Social Web Reshaping How Media Works: Shirky

Clay Shirky
Here Comes Everybody author Clay Shirky. Photo: David Needle

SAN JOSE, Calif. — The one thing the rise of social media’s proven is most of us aren’t couch potatoes. In a wide ranging analysis of social media trends, author Clay Shirky said for years we’ve been operating on a “lousy understandings of human behavior.”

Shirky, author of “Here Comes Everybody,” said that in the 1990s, the prevailing wisdom was most people spent hours watching television because they liked it. He doesn’t deny that the TV remains a popular pastime, but said the rise of social media shows people also want to produce and interact with content.

“Sometimes we like to produce, sometimes we like to share, but we didn’t have media that let us do that” until now, he said in a keynote address here at the Search Engine Strategies conference.

With the rise of Facebook, MySpace, YouTube and other social networks, Shirky said the media landscape is increasing in both size and visibility. He gave several examples of how unpaid bloggers and others Netizens forced companies to change their policies and impacted social change. He cited one example of a blogger in Thailand who posted the first pictures of a coup in 2006 against the government there after the military cracked down on the established media.

“The military hadn’t figured out blogging and she takes one of first photos of the tanks and all the global voice of other media are pointing to her blog,” Shirky said. “All of a sudden, she’s become one of the go-to sites because she committed an act of journalism.”

But in an interesting rejoinder to that story, Shirky recalled how the blogger later posted a more frivolous entry about looking for a new phone with a Hello Kitty design. She was then besieged by comments asking for more posts about the coup. In response, she wrote a post that explained she could write about whatever she wanted to on her blog and, as Shirky summarized, basically said “if you don’t like it, leave.”

“No professional media outlet in the world would tell its readers to buzz off,” he said. The difference with social media, he continued, is the content creators have intrinsic motivations that aren’t, for example, about money.

“We are living in the middle of the largest expansion of expressive capability in the history of media,” Shirky said.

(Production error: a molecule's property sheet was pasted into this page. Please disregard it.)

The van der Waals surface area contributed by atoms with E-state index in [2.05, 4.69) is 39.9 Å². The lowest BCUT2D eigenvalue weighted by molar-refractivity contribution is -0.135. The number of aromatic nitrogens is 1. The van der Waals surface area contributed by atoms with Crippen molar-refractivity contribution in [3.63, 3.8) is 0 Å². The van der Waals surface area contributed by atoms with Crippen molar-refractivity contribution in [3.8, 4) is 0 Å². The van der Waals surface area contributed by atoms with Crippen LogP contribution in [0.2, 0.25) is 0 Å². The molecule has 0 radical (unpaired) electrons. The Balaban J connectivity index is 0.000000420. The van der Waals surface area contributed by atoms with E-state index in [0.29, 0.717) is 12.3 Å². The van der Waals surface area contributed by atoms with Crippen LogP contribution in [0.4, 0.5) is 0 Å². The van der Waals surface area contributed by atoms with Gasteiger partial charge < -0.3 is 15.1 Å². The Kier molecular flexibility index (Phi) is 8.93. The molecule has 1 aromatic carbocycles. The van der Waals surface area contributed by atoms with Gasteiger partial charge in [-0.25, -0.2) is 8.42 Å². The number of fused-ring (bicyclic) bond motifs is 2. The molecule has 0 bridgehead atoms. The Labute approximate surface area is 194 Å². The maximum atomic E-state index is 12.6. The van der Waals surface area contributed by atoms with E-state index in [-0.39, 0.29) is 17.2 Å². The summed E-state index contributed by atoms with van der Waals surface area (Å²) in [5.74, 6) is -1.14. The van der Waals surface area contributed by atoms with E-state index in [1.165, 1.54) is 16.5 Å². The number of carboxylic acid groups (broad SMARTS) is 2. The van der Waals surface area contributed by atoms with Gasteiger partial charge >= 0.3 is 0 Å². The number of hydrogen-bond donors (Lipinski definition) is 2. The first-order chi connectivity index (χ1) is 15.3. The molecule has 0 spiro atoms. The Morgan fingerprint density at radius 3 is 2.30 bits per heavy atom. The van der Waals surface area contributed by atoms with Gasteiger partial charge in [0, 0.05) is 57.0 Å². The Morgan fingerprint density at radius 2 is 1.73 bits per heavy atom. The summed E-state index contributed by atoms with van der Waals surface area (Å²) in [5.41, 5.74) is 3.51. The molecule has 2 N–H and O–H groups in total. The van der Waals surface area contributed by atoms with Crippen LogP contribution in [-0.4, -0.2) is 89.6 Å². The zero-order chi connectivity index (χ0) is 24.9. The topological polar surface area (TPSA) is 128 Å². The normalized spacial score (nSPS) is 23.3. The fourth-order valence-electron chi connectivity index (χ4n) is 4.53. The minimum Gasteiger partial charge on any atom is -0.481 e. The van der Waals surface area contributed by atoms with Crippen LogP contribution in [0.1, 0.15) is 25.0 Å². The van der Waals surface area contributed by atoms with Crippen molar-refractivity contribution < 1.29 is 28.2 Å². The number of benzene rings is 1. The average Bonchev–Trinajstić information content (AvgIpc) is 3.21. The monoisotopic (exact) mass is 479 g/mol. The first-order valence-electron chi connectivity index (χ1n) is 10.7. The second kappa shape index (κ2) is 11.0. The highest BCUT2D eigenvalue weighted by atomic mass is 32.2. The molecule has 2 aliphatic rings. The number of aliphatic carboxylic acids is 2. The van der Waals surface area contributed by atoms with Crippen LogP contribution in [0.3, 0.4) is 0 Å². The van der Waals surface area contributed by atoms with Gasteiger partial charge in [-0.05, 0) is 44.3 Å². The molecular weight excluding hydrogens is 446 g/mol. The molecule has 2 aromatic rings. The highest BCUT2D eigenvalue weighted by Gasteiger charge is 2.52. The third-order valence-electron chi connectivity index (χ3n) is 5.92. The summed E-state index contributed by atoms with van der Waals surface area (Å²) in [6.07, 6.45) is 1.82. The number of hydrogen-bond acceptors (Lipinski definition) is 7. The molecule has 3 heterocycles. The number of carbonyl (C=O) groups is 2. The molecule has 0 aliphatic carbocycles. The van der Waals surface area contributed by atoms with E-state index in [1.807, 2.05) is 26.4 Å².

And companies that don’t get it risk losing or alienating customers. He criticized a Johnson & Johnson blog for customers from last year, since updated, that asked readers to limit their comments to Johnson & Johnson but to make any comments on the company’s products at a separate site specific to the product.

Contrary to the intent, the J&J blog “was really a one-way conversation,” he said.

Tech gets boring — and that brings change

As social media seeps deeper into general use, it’s impact will grow significantly Shirky predicts. “These tools don’t get interesting until they get technologically boring.” He said it’s not the “shiny new tool” that brings revolution — instead, it’s brought about by the shiny new tool that becomes old hat.

Shirky recalled that during the last decade, there was a lot of speculation that most people over 60 wouldn’t use e-mail. Not only did they use it, but “now you talk to teenagers today, and they think e-mail is only for old people,” Shirky said. “Once e-mail became normal, that’s when social changes occurred.”

He said social media and networks have brought us a period of “mass amateurization.”

“The number of tasks people can do on the Web on their own is exploding,” he added.

But Shirky said professionals often mistake the blogs, wikis and personal Web sites as smaller or more limited versions of what a professional can do.

“These aren’t sloppy professionals,” he countered, “but people doing things in a different way.”

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